Newcomers to Prescott – like me – may not know the story behind the Prescott Rotary lighthouse and its association with another great institution, the former Dominion Lighthouse Depot.
Described as the Prescott Harbour Inner Light by St. Lawrence mariners, this replica lighthouse was built in 1989, in memory of late Rotary member G. Judson Newell. Newell’s father founded Newell Brands in Ogdensburg (a large company headquartered in Atlanta now with many brands: Rubbermaid, Sharpie, Paper Mate, Graco, Calphalon, and more).
The Rotary Light’s lantern – originally mounted atop the Dominion Lighthouse Depot that once stood just east of today’s Canadian Coast Guard Base – features a Fresnel lens and other aids, used for more than half-a-century at the old DLD to train lighthouse keepers from across Canada.
Responsibility for navigational aids in Canada was transferred, in the 1870s, from the Department of Public Works to the Department of Marine and Fisheries. In the early 1900s, when a newly developed network of lighted buoys in the Montreal to Kingston Division was transferred to Marine and Fisheries, the need arose for a repair site within easy reach. A permanent Depot was established, in 1903, when the buildings of Prescott’s former Labatt brewery and later the former Imperial Starch Company were bought by Marine and Fisheries.
From 1903-85, the DLD produced and shipped aids to navigation from coast to coast, greatly reducing Canada’s former dependence on foreign suppliers. Items such as headlight lanterns, metal lamp changers, and brass burners – all bearing “Dominion Lighthouse Depot” and “Made in Prescott, Ontario” markings – can be found in lighthouse museums across the country.
An early task for the Depot involved modernizing the optical devices of lighthouses in Canada, and replacing the catoptric or reflecting apparatus of the 1870s, by a more powerful system which employed dioptric lenses and reflectors. These lenses, developed by the great French engineer Augustin-Jean Fresnel, in 1823, had been used for years in European lighthouses.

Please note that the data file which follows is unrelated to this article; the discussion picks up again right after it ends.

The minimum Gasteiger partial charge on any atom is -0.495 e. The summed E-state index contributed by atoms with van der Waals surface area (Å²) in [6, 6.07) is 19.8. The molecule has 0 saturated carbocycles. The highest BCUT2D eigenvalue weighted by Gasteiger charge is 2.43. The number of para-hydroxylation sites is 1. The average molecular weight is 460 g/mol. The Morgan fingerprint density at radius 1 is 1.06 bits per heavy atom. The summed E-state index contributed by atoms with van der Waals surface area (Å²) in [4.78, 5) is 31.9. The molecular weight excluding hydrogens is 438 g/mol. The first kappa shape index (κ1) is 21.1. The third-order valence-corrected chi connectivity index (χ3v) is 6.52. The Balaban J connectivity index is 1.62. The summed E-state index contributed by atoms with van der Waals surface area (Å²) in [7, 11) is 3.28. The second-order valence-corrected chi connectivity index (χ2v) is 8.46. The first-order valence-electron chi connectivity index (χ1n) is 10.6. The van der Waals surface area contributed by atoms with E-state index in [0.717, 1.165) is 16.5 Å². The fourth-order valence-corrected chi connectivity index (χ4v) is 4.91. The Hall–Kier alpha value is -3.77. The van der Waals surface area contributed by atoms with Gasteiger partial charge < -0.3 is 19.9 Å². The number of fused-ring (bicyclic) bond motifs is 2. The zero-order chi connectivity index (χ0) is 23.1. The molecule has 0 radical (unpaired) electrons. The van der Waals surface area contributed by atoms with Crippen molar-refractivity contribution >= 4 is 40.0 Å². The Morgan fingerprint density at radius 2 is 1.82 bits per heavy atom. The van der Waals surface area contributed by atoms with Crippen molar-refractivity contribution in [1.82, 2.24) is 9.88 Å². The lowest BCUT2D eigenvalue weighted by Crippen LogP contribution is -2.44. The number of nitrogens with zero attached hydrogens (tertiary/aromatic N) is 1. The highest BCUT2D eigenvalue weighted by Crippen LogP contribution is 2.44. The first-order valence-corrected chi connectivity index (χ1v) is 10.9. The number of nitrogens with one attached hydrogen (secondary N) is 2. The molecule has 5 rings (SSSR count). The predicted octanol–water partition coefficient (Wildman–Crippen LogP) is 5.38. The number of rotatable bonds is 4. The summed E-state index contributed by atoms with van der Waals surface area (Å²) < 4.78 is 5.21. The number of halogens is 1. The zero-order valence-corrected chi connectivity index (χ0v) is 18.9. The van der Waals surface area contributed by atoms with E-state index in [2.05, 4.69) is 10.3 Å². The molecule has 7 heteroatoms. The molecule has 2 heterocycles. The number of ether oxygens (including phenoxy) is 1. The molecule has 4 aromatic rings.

In addition, better sound-signal producers were being developed to replace the old steam foghorns and their heavy boilers. A modification of the Hope-Jones’ diaphone was patented, in Canada, by John Pell Northey. He was able to produce a more powerful sound by adding a secondary compressed air supply to the piston in order to power it during both its forward and reverse strokes. The Diaphone Signal Co. was established in Toronto, in 1903, and its large “Type F” foghorn, which created a tone of about 250 Hz, became the go to fog-signal for lighthouses around the world. The DLD would later assemble timing devices to control the beeps of foghorns.
By the early 20th century, reinforced concrete and steel skeleton towers were becoming the preferred construction approach and in 1906, a cast-iron cylindrical tower was designed and built at the DLD with lantern and optical apparatus, to replace the wooden structure at Cape Norman in the Strait of Belle Isle. Cape Bauld, in the same region on the northern coast of Newfoundland, was also outfitted at about the same time.
Automation of lighthouses began as early as 1912, when Swedish engineer, Gustaf Dalen, won a Nobel Prize for his work on the first automatic beacon lighting using acetylene. Dalen is also credited with the invention of the first sun valve, a photometric device activated by light, switching the light off once dawn had broken and on with gathering dusk. With the passing of the years, more and more sites were electrified and automated, and lights could be left untended.
From 1940 to 1945, the Depot manufactured war materials used during WW II.
During its last decades, the DLD experimented with the use of cellophane to impart colour characteristics, explored safety devices for the protection of optics, and tested early use of the mercury vapour lamp, a feature of modern lighthouse service.
In 1962, the DLD became the Prescott Base for the Canadian Coast Guard (CCG). The CCG moved into a modern facility in 1985, and the old Depot was demolished shortly afterwards. Until 1990, when automation of the Upper St. Lawrence/Great Lakes service was completed, Prescott’s senior lightkeeper was responsible for about 350 lights, 22 major lights and a team of two dozen keepers.
Prescott’s connection to the St. Lawrence River and 20th century lighthouse technology has had a dramatic impact on the architecture of the Town. The recently built Mariners Club displays an interesting lighthouse feature at the front entrance, and many century homes still have widow’s watches, said to come from the wives of mariners who would watch for their spouses’ return. In fact, North American widow’s watches were never regularly used to observe shipping. They are a variation of the Italianate cupola (or belvedere) popular in 19th century coastal architecture.